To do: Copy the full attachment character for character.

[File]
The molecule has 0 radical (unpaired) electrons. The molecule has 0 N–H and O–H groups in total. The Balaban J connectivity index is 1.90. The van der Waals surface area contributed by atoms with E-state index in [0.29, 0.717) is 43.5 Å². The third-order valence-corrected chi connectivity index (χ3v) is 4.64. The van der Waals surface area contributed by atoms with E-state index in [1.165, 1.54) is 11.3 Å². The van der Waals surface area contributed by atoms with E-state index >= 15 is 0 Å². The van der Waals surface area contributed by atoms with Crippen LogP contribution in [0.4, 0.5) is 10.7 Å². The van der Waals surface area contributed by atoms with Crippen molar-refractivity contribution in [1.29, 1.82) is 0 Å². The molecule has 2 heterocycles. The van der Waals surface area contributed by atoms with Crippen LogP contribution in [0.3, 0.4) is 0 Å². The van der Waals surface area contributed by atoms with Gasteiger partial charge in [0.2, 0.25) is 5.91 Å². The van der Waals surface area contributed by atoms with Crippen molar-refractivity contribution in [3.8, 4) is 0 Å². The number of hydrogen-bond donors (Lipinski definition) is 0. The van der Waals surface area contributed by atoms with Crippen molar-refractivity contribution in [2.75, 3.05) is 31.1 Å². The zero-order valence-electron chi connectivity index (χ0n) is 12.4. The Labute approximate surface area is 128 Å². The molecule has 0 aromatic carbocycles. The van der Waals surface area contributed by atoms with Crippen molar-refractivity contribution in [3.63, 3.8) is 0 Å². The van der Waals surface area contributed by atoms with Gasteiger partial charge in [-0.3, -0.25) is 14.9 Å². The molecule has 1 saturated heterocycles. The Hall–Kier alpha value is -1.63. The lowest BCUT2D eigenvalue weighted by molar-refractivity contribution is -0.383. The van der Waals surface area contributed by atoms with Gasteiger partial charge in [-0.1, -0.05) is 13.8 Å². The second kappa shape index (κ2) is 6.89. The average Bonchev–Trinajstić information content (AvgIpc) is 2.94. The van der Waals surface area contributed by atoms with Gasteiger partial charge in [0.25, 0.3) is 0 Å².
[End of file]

The molecule has 0 radical (unpaired) electrons. The molecule has 0 N–H and O–H groups in total. The Balaban J connectivity index is 1.90. The van der Waals surface area contributed by atoms with E-state index in [0.29, 0.717) is 43.5 Å². The third-order valence-corrected chi connectivity index (χ3v) is 4.64. The van der Waals surface area contributed by atoms with E-state index in [1.165, 1.54) is 11.3 Å². The van der Waals surface area contributed by atoms with E-state index >= 15 is 0 Å². The van der Waals surface area contributed by atoms with Crippen LogP contribution in [0.4, 0.5) is 10.7 Å². The van der Waals surface area contributed by atoms with Crippen molar-refractivity contribution in [1.29, 1.82) is 0 Å². The molecule has 2 heterocycles. The van der Waals surface area contributed by atoms with Crippen LogP contribution in [0.3, 0.4) is 0 Å². The van der Waals surface area contributed by atoms with Gasteiger partial charge in [0.2, 0.25) is 5.91 Å². The van der Waals surface area contributed by atoms with Crippen molar-refractivity contribution in [3.8, 4) is 0 Å². The number of hydrogen-bond donors (Lipinski definition) is 0. The van der Waals surface area contributed by atoms with Crippen molar-refractivity contribution in [2.75, 3.05) is 31.1 Å². The zero-order valence-electron chi connectivity index (χ0n) is 12.4. The Labute approximate surface area is 128 Å². The molecule has 0 aromatic carbocycles. The van der Waals surface area contributed by atoms with Crippen molar-refractivity contribution in [3.63, 3.8) is 0 Å². The van der Waals surface area contributed by atoms with Gasteiger partial charge in [-0.3, -0.25) is 14.9 Å². The molecule has 1 saturated heterocycles. The Hall–Kier alpha value is -1.63. The lowest BCUT2D eigenvalue weighted by molar-refractivity contribution is -0.383. The van der Waals surface area contributed by atoms with Gasteiger partial charge in [-0.1, -0.05) is 13.8 Å². The second kappa shape index (κ2) is 6.89. The average Bonchev–Trinajstić information content (AvgIpc) is 2.94. The van der Waals surface area contributed by atoms with Gasteiger partial charge in [0.25, 0.3) is 0 Å².